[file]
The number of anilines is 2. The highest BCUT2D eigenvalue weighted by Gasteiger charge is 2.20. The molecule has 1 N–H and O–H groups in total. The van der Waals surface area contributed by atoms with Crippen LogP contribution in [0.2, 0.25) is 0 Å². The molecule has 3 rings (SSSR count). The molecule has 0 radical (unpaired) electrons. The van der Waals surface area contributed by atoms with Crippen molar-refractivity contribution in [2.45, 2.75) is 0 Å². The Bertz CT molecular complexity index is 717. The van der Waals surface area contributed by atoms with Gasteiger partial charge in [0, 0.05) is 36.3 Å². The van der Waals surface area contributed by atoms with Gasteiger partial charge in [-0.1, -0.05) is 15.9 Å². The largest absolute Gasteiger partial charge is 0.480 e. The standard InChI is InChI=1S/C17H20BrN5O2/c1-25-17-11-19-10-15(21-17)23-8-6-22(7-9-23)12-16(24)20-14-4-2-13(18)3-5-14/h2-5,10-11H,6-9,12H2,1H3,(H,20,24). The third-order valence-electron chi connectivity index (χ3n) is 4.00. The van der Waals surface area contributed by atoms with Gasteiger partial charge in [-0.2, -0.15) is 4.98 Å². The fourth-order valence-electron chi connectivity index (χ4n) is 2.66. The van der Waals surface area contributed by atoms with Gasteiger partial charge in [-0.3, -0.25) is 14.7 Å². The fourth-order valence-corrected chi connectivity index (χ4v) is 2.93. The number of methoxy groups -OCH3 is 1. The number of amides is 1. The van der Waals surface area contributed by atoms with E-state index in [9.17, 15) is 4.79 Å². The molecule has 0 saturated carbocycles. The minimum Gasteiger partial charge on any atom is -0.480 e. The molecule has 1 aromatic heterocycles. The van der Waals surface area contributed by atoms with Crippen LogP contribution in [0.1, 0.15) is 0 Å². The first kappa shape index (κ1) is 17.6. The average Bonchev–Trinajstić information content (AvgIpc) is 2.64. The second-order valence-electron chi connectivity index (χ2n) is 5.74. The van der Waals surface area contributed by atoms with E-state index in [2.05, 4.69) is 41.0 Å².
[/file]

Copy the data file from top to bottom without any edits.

The number of anilines is 2. The highest BCUT2D eigenvalue weighted by Gasteiger charge is 2.20. The molecule has 1 N–H and O–H groups in total. The van der Waals surface area contributed by atoms with Crippen LogP contribution in [0.2, 0.25) is 0 Å². The molecule has 3 rings (SSSR count). The molecule has 0 radical (unpaired) electrons. The van der Waals surface area contributed by atoms with Crippen molar-refractivity contribution in [2.45, 2.75) is 0 Å². The Bertz CT molecular complexity index is 717. The van der Waals surface area contributed by atoms with Gasteiger partial charge in [0, 0.05) is 36.3 Å². The van der Waals surface area contributed by atoms with Gasteiger partial charge in [-0.1, -0.05) is 15.9 Å². The largest absolute Gasteiger partial charge is 0.480 e. The standard InChI is InChI=1S/C17H20BrN5O2/c1-25-17-11-19-10-15(21-17)23-8-6-22(7-9-23)12-16(24)20-14-4-2-13(18)3-5-14/h2-5,10-11H,6-9,12H2,1H3,(H,20,24). The third-order valence-electron chi connectivity index (χ3n) is 4.00. The van der Waals surface area contributed by atoms with Gasteiger partial charge in [-0.2, -0.15) is 4.98 Å². The fourth-order valence-electron chi connectivity index (χ4n) is 2.66. The van der Waals surface area contributed by atoms with Gasteiger partial charge in [-0.3, -0.25) is 14.7 Å². The fourth-order valence-corrected chi connectivity index (χ4v) is 2.93. The number of methoxy groups -OCH3 is 1. The number of amides is 1. The van der Waals surface area contributed by atoms with E-state index in [9.17, 15) is 4.79 Å². The molecule has 0 saturated carbocycles. The minimum Gasteiger partial charge on any atom is -0.480 e. The molecule has 1 aromatic heterocycles. The van der Waals surface area contributed by atoms with Crippen LogP contribution in [0.1, 0.15) is 0 Å². The first kappa shape index (κ1) is 17.6. The average Bonchev–Trinajstić information content (AvgIpc) is 2.64. The second-order valence-electron chi connectivity index (χ2n) is 5.74. The van der Waals surface area contributed by atoms with E-state index in [2.05, 4.69) is 41.0 Å².